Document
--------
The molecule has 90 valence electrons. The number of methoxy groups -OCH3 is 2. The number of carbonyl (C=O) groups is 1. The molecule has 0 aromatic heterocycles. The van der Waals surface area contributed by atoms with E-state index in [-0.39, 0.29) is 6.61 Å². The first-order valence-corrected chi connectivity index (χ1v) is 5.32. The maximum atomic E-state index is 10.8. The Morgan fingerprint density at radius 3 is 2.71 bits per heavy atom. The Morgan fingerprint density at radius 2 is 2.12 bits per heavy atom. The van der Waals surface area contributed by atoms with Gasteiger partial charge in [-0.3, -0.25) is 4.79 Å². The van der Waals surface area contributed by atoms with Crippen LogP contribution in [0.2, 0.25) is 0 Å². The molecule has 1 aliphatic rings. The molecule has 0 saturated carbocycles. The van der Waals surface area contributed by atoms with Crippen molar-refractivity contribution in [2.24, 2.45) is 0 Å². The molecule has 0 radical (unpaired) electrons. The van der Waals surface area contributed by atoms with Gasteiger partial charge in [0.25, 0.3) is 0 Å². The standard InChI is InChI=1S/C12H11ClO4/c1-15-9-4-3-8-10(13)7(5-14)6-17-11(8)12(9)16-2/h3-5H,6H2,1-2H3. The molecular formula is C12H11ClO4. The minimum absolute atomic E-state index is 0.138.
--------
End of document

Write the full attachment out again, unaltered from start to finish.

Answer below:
The molecule has 90 valence electrons. The number of methoxy groups -OCH3 is 2. The number of carbonyl (C=O) groups is 1. The molecule has 0 aromatic heterocycles. The van der Waals surface area contributed by atoms with E-state index in [-0.39, 0.29) is 6.61 Å². The first-order valence-corrected chi connectivity index (χ1v) is 5.32. The maximum atomic E-state index is 10.8. The Morgan fingerprint density at radius 3 is 2.71 bits per heavy atom. The Morgan fingerprint density at radius 2 is 2.12 bits per heavy atom. The van der Waals surface area contributed by atoms with Gasteiger partial charge in [-0.3, -0.25) is 4.79 Å². The van der Waals surface area contributed by atoms with Crippen LogP contribution in [0.2, 0.25) is 0 Å². The molecule has 1 aliphatic rings. The molecule has 0 saturated carbocycles. The van der Waals surface area contributed by atoms with Crippen molar-refractivity contribution in [2.24, 2.45) is 0 Å². The molecule has 0 radical (unpaired) electrons. The van der Waals surface area contributed by atoms with Gasteiger partial charge in [0.25, 0.3) is 0 Å². The standard InChI is InChI=1S/C12H11ClO4/c1-15-9-4-3-8-10(13)7(5-14)6-17-11(8)12(9)16-2/h3-5H,6H2,1-2H3. The molecular formula is C12H11ClO4. The minimum absolute atomic E-state index is 0.138.